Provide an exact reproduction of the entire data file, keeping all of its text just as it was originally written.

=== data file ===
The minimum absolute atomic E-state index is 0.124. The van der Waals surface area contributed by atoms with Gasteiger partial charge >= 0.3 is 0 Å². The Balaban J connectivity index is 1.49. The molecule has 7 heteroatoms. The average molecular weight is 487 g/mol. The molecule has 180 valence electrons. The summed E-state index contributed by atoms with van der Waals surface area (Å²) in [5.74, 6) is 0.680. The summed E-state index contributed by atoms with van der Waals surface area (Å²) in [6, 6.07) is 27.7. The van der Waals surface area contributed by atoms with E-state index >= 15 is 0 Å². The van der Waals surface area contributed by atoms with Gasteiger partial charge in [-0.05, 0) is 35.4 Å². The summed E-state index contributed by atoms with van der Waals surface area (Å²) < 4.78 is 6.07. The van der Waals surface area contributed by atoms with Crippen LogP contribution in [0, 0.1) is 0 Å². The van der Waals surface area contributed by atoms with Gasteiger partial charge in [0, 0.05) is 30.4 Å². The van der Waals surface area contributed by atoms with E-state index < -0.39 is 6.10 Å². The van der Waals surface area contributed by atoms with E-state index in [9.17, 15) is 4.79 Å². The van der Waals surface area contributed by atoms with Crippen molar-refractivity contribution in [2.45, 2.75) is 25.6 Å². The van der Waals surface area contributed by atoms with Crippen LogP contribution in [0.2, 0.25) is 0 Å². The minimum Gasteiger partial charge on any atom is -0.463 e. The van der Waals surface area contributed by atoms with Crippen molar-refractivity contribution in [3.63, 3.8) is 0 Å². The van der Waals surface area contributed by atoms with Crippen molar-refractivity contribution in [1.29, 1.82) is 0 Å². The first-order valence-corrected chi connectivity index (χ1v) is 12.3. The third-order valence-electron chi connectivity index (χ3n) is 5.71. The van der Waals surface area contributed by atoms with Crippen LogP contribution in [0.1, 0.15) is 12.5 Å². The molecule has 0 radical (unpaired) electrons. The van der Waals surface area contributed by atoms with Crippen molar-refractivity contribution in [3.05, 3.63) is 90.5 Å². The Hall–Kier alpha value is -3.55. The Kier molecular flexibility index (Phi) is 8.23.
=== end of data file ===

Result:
The minimum absolute atomic E-state index is 0.124. The van der Waals surface area contributed by atoms with Gasteiger partial charge >= 0.3 is 0 Å². The Balaban J connectivity index is 1.49. The molecule has 7 heteroatoms. The average molecular weight is 487 g/mol. The molecule has 180 valence electrons. The summed E-state index contributed by atoms with van der Waals surface area (Å²) in [5.74, 6) is 0.680. The summed E-state index contributed by atoms with van der Waals surface area (Å²) in [6, 6.07) is 27.7. The van der Waals surface area contributed by atoms with E-state index >= 15 is 0 Å². The van der Waals surface area contributed by atoms with Gasteiger partial charge in [-0.05, 0) is 35.4 Å². The summed E-state index contributed by atoms with van der Waals surface area (Å²) < 4.78 is 6.07. The van der Waals surface area contributed by atoms with Crippen LogP contribution in [0, 0.1) is 0 Å². The van der Waals surface area contributed by atoms with Gasteiger partial charge in [0, 0.05) is 30.4 Å². The van der Waals surface area contributed by atoms with E-state index < -0.39 is 6.10 Å². The van der Waals surface area contributed by atoms with E-state index in [9.17, 15) is 4.79 Å². The van der Waals surface area contributed by atoms with Crippen molar-refractivity contribution in [2.45, 2.75) is 25.6 Å². The van der Waals surface area contributed by atoms with Crippen LogP contribution in [0.2, 0.25) is 0 Å². The minimum Gasteiger partial charge on any atom is -0.463 e. The van der Waals surface area contributed by atoms with Crippen molar-refractivity contribution in [3.63, 3.8) is 0 Å². The van der Waals surface area contributed by atoms with Crippen molar-refractivity contribution in [1.29, 1.82) is 0 Å². The first-order valence-corrected chi connectivity index (χ1v) is 12.3. The third-order valence-electron chi connectivity index (χ3n) is 5.71. The van der Waals surface area contributed by atoms with Crippen LogP contribution in [0.1, 0.15) is 12.5 Å². The molecule has 0 radical (unpaired) electrons. The van der Waals surface area contributed by atoms with Crippen molar-refractivity contribution in [3.05, 3.63) is 90.5 Å². The Hall–Kier alpha value is -3.55. The Kier molecular flexibility index (Phi) is 8.23.